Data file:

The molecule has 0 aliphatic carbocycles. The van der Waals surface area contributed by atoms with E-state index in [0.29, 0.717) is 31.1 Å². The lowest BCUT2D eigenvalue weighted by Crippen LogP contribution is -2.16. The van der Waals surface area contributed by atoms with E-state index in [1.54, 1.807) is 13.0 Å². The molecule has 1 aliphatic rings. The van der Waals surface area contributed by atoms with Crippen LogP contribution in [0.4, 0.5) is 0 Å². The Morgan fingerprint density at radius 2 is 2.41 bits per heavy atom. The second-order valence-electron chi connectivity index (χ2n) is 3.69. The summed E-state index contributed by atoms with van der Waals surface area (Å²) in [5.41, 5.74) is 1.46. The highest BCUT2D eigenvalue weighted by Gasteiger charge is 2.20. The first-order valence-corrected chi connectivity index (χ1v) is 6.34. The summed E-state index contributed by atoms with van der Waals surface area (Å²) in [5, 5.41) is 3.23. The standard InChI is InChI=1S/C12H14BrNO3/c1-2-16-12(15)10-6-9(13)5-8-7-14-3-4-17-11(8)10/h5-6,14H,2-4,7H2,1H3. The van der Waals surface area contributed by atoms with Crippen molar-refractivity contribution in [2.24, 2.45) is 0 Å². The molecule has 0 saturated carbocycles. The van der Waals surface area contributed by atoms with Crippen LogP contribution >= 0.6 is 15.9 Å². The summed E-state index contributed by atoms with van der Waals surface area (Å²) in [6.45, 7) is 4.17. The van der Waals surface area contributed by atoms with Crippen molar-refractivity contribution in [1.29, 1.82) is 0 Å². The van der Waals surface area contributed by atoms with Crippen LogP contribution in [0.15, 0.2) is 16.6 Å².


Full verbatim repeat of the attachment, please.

The molecule has 0 aliphatic carbocycles. The van der Waals surface area contributed by atoms with E-state index in [0.29, 0.717) is 31.1 Å². The lowest BCUT2D eigenvalue weighted by Crippen LogP contribution is -2.16. The van der Waals surface area contributed by atoms with E-state index in [1.54, 1.807) is 13.0 Å². The molecule has 1 aliphatic rings. The van der Waals surface area contributed by atoms with Crippen LogP contribution in [0.4, 0.5) is 0 Å². The Morgan fingerprint density at radius 2 is 2.41 bits per heavy atom. The second-order valence-electron chi connectivity index (χ2n) is 3.69. The summed E-state index contributed by atoms with van der Waals surface area (Å²) in [5.41, 5.74) is 1.46. The highest BCUT2D eigenvalue weighted by Gasteiger charge is 2.20. The first-order valence-corrected chi connectivity index (χ1v) is 6.34. The summed E-state index contributed by atoms with van der Waals surface area (Å²) in [5, 5.41) is 3.23. The standard InChI is InChI=1S/C12H14BrNO3/c1-2-16-12(15)10-6-9(13)5-8-7-14-3-4-17-11(8)10/h5-6,14H,2-4,7H2,1H3. The van der Waals surface area contributed by atoms with Crippen molar-refractivity contribution in [2.24, 2.45) is 0 Å². The molecule has 0 saturated carbocycles. The van der Waals surface area contributed by atoms with Crippen LogP contribution >= 0.6 is 15.9 Å². The summed E-state index contributed by atoms with van der Waals surface area (Å²) in [6.45, 7) is 4.17. The van der Waals surface area contributed by atoms with Crippen molar-refractivity contribution in [1.29, 1.82) is 0 Å². The van der Waals surface area contributed by atoms with Crippen LogP contribution in [0.15, 0.2) is 16.6 Å².